I was reading an article the other day and the author noted the following. Those of us who live in the West have never had so much resource material on hand. We can spread the word quickly and efficiently through all sorts of electronic media. We have Facebook, online streaming, Email, TikTok, Snapchat and numerous other apps that allow us to share information with the tap of the send button. Everyone should be receiving the vast amount of information now available in the cloud.

Why then is the church in the West generally in decline? There was a study conducted in some of the evangelical churches in the USA. These were the congregations with vast resources and regular workshops. There were many programmes implemented for growth and education. The end result was that they average less than two new people to worship per year. This is hardly a spectacular result. On the positive side they were not losing ground.

When we are called to follow Christ there is one very special activity that is often overlooked. That activity is the power of God. It is in the power of God, the outcome of prayer that we will grow the church. It is the prayer of the faithful which will call on the power of God. And it is God who will grow his church. Special programmes will educate the converted. Special programmes will encourage the congregation. Special programmes are primarily aimed at the people who are already in church. Yes, special programmes have a place, and they can be very beneficial. But, generally speaking, they do not grow the church. They will educate and encourage and strengthen those within the church, and this is good. On the other hand internal activities rarely bring the unchurched into worship, prayer, and faith.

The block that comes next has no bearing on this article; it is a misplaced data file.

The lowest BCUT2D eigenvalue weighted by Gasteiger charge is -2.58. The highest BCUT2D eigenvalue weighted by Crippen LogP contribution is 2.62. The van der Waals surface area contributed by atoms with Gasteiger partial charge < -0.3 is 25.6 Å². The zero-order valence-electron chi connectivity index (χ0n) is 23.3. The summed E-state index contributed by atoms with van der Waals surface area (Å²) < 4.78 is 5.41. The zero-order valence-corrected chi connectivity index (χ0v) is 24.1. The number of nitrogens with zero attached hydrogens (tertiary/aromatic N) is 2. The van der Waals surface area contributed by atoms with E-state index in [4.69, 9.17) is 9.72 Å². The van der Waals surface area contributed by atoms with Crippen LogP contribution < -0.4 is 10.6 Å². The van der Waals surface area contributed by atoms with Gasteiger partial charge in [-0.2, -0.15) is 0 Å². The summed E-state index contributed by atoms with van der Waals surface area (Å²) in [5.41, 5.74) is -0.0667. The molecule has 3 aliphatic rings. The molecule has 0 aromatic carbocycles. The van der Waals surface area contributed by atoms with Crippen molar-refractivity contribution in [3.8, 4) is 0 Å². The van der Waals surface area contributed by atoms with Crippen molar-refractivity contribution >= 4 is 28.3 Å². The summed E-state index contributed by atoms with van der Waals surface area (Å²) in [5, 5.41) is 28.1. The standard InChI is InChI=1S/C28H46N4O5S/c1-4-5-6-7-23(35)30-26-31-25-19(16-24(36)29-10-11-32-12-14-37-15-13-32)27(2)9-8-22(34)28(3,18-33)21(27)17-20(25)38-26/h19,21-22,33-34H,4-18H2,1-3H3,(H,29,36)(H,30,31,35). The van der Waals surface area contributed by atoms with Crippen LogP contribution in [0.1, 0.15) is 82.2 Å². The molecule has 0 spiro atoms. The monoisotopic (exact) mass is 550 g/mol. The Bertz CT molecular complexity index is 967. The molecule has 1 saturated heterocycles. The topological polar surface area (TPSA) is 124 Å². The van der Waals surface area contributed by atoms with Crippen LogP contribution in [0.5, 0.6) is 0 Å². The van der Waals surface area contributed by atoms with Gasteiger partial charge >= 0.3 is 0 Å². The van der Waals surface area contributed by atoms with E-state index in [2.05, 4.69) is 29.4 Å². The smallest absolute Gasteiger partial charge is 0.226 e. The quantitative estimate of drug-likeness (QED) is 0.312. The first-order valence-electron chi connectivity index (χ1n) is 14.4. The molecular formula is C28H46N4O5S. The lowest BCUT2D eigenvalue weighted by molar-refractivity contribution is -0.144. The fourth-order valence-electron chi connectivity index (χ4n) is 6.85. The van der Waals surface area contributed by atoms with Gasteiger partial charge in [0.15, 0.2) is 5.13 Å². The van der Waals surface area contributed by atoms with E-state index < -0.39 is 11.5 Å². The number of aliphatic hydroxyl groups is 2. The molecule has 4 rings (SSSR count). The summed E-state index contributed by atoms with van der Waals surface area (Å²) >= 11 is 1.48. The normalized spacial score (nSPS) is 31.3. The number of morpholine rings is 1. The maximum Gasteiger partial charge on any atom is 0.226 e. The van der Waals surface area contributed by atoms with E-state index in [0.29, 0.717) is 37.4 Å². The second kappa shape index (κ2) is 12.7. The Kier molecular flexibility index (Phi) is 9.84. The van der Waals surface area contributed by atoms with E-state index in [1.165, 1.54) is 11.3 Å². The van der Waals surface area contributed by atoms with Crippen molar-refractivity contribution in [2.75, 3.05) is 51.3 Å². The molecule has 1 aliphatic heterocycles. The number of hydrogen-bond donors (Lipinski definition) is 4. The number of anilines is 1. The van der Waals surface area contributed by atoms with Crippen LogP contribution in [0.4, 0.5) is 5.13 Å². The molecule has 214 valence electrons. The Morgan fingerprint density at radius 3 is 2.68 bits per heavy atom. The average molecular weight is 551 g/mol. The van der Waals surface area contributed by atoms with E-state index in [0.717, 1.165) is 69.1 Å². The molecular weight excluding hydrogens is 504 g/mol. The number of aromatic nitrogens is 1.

We can take our example from Jesus. He frequently went away to pray with the Father. He prayed before he offered ministry and he prayed after the ministry was concluded. We look to the disciples, they asked Jesus to teach them to pray. He taught them the Lord’s Prayer. Always the focus is to be on God the Father and our Lord Jesus.

There can be no doubt that, just as Peter discovered, the one great gift offered by our Lord is that of forgiveness. When we pray, we open our hearts and minds to God, and as often as not we will seek forgiveness for the things that we have said, or done, that has had a negative impact on another person. Or indeed a negative impact on our faith in God.

We often think of forgiveness as being a word that is thrown out with little or no consideration. When we seek forgiveness from God, we follow the example of Peter. “Lord, you know that I love you.”  To reach the point of saying this Peter must have done some challenging searching of his soul and behaviour.